Bankruptcy filings among publicly traded companies surged 74 percent in 2008, according to data from BankruptcyData.com, a division of New Generation Research Inc.
There were 136 bankruptcy filings by publicly traded companies in 2008, compared with 78 in 2007, according to the data. The 2008 results were still short of the record 263 bankruptcy filings in 2001.
While the year-over-year growth in bankruptcies rose quickly, the value of the firms seeking protection grew much faster. The 136 companies seeking bankruptcy protection in 2008 had about $1.16 trillion in assets, compared with just $70.5 billion in assets for firms filing for bankruptcy protection in 2007.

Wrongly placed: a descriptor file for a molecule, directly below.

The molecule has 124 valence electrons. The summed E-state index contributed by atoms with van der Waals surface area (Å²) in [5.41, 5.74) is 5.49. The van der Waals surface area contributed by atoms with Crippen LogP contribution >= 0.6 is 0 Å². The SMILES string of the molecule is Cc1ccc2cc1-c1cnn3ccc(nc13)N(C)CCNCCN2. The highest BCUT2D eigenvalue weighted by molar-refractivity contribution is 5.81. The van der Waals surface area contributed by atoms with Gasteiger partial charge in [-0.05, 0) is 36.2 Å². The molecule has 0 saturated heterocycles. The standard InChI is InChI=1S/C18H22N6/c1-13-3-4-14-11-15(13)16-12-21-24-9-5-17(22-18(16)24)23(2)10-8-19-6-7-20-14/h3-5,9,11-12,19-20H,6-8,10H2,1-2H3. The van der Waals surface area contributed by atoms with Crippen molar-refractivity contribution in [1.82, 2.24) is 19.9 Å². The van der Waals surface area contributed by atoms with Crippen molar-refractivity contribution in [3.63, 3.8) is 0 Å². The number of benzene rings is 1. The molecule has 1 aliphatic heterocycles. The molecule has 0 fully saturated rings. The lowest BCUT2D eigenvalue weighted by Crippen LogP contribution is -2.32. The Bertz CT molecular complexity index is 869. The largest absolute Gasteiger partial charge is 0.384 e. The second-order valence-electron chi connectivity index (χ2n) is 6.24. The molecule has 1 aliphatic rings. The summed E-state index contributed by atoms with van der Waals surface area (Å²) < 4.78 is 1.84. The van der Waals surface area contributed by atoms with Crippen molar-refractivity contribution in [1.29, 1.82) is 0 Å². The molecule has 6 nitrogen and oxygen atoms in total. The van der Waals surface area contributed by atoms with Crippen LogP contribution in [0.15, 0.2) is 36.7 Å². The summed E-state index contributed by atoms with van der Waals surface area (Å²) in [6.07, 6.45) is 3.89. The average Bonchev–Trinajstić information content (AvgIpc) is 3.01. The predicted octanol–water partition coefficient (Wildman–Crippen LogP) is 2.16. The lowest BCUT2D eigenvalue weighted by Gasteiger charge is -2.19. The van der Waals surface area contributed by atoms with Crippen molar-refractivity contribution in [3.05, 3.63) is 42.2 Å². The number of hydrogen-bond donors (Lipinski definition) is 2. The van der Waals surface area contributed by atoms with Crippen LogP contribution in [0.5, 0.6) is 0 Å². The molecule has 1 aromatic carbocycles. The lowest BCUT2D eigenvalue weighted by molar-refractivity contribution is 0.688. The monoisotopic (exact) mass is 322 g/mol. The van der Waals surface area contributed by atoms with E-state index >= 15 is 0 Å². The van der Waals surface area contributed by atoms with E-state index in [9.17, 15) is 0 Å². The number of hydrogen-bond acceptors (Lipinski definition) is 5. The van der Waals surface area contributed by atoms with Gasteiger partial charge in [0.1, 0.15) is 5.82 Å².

The key difference is the number of large financial institutions that collapsed in 2008 amid the ongoing housing and credit market turmoil.
"Financial companies often have much greater asset totals on their balance sheets compared to companies in other industries," George Putnam of New Generation Research said in a statement.
Lehman Brothers Holdings Inc.'s bankruptcy filing was the largest in history and three of the 10 biggest filings were completed in 2008, each of which was a financial institution. Aside from Lehman, Washington Mutual Inc. and IndyMac Bancorp Inc.'s bankruptcy filings were among the 10 largest on record.
Overall, 12 publicly traded financial firms filed for bankruptcy. Those 12 firms had $1.09 trillion in assets, according to BankruptcyData.com.
Putnam said 2008's increase might just be the beginning of even more bankruptcy filings as companies face paying off huge debt amassed earlier in the decade at a time when credit and cash reserves are tight. Bankruptcy filings are likely to reach their peak in late 2009 or 2010, Putnam said.